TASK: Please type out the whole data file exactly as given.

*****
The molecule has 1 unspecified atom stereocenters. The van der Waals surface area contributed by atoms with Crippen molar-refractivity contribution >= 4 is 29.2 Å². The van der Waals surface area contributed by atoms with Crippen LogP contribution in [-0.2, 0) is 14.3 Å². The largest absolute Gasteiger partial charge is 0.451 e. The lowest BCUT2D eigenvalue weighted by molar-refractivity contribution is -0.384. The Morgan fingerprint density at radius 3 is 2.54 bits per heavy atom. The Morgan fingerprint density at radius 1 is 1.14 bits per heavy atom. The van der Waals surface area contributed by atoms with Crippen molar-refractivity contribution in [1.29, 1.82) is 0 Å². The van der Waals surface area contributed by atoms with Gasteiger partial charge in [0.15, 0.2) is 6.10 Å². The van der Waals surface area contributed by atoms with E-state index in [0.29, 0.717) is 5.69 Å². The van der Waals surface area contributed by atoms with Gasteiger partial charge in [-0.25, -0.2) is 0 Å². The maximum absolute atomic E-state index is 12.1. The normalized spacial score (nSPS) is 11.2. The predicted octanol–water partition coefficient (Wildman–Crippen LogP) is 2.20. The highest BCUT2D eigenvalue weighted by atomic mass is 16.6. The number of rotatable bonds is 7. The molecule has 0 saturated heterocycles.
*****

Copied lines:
The molecule has 1 unspecified atom stereocenters. The van der Waals surface area contributed by atoms with Crippen molar-refractivity contribution >= 4 is 29.2 Å². The van der Waals surface area contributed by atoms with Crippen LogP contribution in [-0.2, 0) is 14.3 Å². The largest absolute Gasteiger partial charge is 0.451 e. The lowest BCUT2D eigenvalue weighted by molar-refractivity contribution is -0.384. The Morgan fingerprint density at radius 3 is 2.54 bits per heavy atom. The Morgan fingerprint density at radius 1 is 1.14 bits per heavy atom. The van der Waals surface area contributed by atoms with Crippen molar-refractivity contribution in [1.29, 1.82) is 0 Å². The van der Waals surface area contributed by atoms with Gasteiger partial charge in [0.15, 0.2) is 6.10 Å². The van der Waals surface area contributed by atoms with E-state index in [0.29, 0.717) is 5.69 Å². The van der Waals surface area contributed by atoms with Gasteiger partial charge in [-0.25, -0.2) is 0 Å². The maximum absolute atomic E-state index is 12.1. The normalized spacial score (nSPS) is 11.2. The predicted octanol–water partition coefficient (Wildman–Crippen LogP) is 2.20. The highest BCUT2D eigenvalue weighted by atomic mass is 16.6. The number of rotatable bonds is 7. The molecule has 0 saturated heterocycles.